When Is The Best Time of Year to Replace Windows?

Andersen windows

“To everything, there is a season”—yes, that goes for window replacements too! While it makes obvious sense to plan a window replacement project in the spring, when the weather is fair (who wants to make a renovation when it’s freezing out?), there are some little-known reasons that make winter replacements harder than those performed in the summertime—although not impossible.

If for some reason, you do ending up having to perform a window replacement in the winter or fall, you’ll have to do your due diligence to ensure that the right kinds of materials are used, and that your contractor takes steps to shore up the window opening so that interior temperatures don’t plummet while he or she is at work.

Replace Windows When the Weather is Warm—But Not Too Warm

Your best bet is to plan your window replacement for a time of year when the weather will be warm, ideally in the spring or early summer. There are several reasons for this. First of all, especially if you live in an area with colder winters, and if you’ll be replacing multiple windows, you won’t be letting drafts into your home that will make you less comfortable and force you to pump up the heating.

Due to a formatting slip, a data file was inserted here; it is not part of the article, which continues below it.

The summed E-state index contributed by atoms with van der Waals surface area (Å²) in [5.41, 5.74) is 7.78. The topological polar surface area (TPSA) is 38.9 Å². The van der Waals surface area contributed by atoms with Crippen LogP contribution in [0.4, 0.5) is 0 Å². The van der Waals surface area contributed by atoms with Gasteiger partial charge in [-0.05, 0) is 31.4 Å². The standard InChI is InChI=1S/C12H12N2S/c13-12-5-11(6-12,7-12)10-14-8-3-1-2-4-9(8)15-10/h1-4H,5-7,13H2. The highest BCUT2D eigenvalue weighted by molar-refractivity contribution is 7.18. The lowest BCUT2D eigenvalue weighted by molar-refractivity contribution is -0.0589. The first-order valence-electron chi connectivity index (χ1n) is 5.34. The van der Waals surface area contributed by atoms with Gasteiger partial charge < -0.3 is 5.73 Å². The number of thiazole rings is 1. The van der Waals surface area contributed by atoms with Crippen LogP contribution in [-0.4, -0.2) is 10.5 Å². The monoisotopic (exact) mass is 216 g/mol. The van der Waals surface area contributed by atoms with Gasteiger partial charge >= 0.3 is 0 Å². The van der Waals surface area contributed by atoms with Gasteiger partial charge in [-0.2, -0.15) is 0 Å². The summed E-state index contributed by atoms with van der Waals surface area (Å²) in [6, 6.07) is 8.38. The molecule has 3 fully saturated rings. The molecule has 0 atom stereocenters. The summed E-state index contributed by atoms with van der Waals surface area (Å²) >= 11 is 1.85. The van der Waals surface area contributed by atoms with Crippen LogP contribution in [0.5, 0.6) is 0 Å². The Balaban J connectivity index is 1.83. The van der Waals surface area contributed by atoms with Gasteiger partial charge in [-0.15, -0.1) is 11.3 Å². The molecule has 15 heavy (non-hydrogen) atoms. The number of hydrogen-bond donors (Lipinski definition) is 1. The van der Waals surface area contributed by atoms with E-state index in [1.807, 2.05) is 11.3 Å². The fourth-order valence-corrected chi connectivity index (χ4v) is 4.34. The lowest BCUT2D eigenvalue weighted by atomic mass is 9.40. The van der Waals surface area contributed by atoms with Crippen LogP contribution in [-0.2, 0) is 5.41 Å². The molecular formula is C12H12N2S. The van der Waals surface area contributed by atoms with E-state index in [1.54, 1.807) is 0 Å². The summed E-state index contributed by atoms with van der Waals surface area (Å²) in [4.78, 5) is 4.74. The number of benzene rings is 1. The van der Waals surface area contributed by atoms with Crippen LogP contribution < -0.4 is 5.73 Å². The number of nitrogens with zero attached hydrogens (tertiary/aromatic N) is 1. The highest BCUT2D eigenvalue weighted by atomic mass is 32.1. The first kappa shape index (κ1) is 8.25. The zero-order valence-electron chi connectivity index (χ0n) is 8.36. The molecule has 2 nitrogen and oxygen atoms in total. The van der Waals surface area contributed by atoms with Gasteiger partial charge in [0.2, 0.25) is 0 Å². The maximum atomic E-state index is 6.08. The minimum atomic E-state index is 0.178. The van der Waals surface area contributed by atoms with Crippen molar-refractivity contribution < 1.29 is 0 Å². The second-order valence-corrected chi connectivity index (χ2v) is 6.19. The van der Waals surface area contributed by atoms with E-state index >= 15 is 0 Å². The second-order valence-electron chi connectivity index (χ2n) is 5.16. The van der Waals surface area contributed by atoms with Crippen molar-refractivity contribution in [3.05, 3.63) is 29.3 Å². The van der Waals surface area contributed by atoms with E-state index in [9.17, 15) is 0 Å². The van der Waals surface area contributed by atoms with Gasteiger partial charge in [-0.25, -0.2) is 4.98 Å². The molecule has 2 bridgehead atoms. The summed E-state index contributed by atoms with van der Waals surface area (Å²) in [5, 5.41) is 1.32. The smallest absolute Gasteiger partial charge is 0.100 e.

Second, caulk adheres more readily in the warmer weather than it does in the freezing cold. Ideally, latex caulk should only be applied when temperatures range between 40 to 80 degrees Fahrenheit. If you use silicone, you may be able to apply it in colder weather, but you’ll need to warm the caulk before applying so that it will flow smoothly and evenly.

Lastly, there’s what’s contractors call the “movement of the substrate.” Some materials, particularly vinyl and aluminum, expand in warm weather and contract in the cold. If you or your contractor applies caulk to your windows when the weather is too cold, it could crack and split when the materials eventually contract as a result of temperature drop.

Likewise, caulk won’t cure properly in very hot weather—temperatures above 80 to 90 degrees Fahrenheit—so don’t plan your replacement for the dog days of summer, either.

Fall weather window

What To Do If You Have to Install in Fall or Winter

Of course, there are times when you can’t get around a cold-weather installation—if your window is broken or cracked, you can’t exactly wait around until spring has sprung to put in a new one. If that’s the case in your home, all is not lost. You just need to take a few precautions to make sure that the window is replaced safely.

First, have your contractor come on a sunnier, warmer day if possible. Schedule the job for mid-morning—this will give the materials a chance to warm up and expand. Also be wary about a rainy forecast, as some sealants need up to 24 hours to set before they can be exposed to water. If it has recently rained, ask your contractor to allow the exterior surfaces to dry before beginning the project.

Always make sure your contractor applies silicone-based caulk around the window instead of latex or acrylic. Not only will it more readily adhere to the window in colder temperatures, it’s also better at waterproofing and weatherization—which will make your heating and cooling work more efficiently and save you money on your energy bills, too.